NASA called it “seven minutes of terror.” In August 2012, the world watched to see if the Mars Curiosity rover, a one-ton robot hurtling toward the red planet at 13,200 mph, would gently land on the surface or explode on contact.The planned landing allowed for zero margin of error.
Adam Steltzner, PhD, the engineer in charge of the highly delicate landing feat, will tell how “Curiosity Changed My Life” for the Assembly Series. His presentation will begin at 6 p.m. Wednesday, March 26, in Graham Chapel on Washington University in St. Louis’ Danforth Campus; it is free and open to the public.
As we now know, Steltzner’s team executed a perfect landing, made all the more dazzling considering their leader flunked geometry and dropped out of high school to join a rock band. His father told him he would never amount to more than aditch digger.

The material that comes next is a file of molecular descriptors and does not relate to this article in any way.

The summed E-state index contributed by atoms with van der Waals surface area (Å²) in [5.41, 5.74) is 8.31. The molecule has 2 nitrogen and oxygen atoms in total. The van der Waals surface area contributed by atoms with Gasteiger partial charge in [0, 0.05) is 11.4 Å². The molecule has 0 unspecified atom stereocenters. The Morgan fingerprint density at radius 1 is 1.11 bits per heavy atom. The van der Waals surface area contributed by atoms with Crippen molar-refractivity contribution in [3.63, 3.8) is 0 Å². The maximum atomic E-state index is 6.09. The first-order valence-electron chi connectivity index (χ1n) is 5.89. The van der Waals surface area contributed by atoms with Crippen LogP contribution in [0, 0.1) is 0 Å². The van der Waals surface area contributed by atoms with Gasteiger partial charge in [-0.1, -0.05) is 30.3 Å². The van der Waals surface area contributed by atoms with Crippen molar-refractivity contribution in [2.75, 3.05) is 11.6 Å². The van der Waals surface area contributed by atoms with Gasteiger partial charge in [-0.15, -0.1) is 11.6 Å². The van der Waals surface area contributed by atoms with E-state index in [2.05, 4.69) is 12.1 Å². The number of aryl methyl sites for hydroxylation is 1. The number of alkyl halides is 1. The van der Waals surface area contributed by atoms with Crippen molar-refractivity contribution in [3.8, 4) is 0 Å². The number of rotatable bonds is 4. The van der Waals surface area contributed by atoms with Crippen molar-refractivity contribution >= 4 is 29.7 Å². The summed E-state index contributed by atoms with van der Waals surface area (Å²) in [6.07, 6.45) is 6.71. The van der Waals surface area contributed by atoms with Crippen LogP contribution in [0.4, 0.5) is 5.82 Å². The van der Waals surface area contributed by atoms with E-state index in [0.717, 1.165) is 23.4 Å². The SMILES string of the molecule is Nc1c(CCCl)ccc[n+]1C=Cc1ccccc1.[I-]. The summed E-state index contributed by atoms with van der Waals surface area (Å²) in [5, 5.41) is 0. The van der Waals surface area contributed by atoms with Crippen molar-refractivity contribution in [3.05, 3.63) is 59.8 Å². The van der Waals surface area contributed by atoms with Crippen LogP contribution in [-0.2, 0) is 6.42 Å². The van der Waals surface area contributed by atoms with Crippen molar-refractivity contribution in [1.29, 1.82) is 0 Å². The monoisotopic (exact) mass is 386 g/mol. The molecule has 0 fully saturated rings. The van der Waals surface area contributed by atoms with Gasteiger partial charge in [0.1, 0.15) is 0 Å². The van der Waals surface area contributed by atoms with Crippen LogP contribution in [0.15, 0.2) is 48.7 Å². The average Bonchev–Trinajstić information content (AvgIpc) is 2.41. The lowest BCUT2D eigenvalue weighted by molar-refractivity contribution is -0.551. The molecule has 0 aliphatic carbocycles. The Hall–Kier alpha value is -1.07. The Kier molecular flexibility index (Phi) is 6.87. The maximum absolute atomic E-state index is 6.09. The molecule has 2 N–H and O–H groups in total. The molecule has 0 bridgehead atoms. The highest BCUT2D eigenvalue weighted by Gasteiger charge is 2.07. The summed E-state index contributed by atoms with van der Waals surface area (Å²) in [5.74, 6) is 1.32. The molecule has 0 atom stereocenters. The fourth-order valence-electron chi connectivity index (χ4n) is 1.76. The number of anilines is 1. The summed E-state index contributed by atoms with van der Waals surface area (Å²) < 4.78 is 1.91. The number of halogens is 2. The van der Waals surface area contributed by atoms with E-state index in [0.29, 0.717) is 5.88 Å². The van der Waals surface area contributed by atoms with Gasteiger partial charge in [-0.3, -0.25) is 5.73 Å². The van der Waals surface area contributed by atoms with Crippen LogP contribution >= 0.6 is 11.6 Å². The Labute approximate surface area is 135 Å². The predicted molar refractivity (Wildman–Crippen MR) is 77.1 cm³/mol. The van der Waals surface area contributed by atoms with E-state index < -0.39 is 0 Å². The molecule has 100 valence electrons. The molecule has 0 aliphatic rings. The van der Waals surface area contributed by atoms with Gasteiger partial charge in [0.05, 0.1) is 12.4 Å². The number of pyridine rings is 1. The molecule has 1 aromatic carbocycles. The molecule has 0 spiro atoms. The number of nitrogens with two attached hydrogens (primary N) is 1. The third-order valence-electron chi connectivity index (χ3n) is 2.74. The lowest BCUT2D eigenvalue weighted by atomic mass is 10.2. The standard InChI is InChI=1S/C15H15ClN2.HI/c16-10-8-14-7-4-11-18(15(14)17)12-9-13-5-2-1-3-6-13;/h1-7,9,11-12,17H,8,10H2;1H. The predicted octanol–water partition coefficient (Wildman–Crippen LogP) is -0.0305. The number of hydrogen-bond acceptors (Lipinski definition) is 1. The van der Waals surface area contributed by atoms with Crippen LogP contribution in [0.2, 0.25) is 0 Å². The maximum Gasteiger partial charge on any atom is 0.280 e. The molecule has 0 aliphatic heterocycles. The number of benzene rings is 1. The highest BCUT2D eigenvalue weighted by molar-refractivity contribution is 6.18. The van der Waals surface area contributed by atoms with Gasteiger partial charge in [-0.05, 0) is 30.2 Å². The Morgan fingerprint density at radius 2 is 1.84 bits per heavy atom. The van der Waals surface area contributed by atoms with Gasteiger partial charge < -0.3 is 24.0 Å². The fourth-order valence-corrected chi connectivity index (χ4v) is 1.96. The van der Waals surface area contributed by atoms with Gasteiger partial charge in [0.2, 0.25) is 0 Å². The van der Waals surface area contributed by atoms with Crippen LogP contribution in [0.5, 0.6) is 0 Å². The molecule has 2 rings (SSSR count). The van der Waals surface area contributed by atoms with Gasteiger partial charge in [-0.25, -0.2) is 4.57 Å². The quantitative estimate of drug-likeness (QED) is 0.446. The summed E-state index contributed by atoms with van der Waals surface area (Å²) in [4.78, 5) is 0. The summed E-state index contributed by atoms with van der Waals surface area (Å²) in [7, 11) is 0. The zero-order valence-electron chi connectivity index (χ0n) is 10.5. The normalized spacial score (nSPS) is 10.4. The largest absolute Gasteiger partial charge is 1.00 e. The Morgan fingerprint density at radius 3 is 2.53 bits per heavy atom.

One night, however, he noticed that the Orion constellation was in a different place than earlier that evening. Steltzner decided he wanted to know all he could about space, so he earned his GED, followed by a bachelor’s degree in mechanical engineering and a PhD in engineering physics.
WUSTL has its own cadre of experts when it comes to exploring Mars. As deputy principal investigator of the dual-rover Mars missions, planetary scientist Ray Arvidson, PhD, has had the opportunity to give his students hands-on training. That in turn has led to a sizable alumni group currently employed by NASA and the Jet Propulsion Laboratory. Read more about WUSTL’s Mars rover connection.
For more information on Assembly Seriesprograms, visit the Assembly Series website or call 314-935-4620.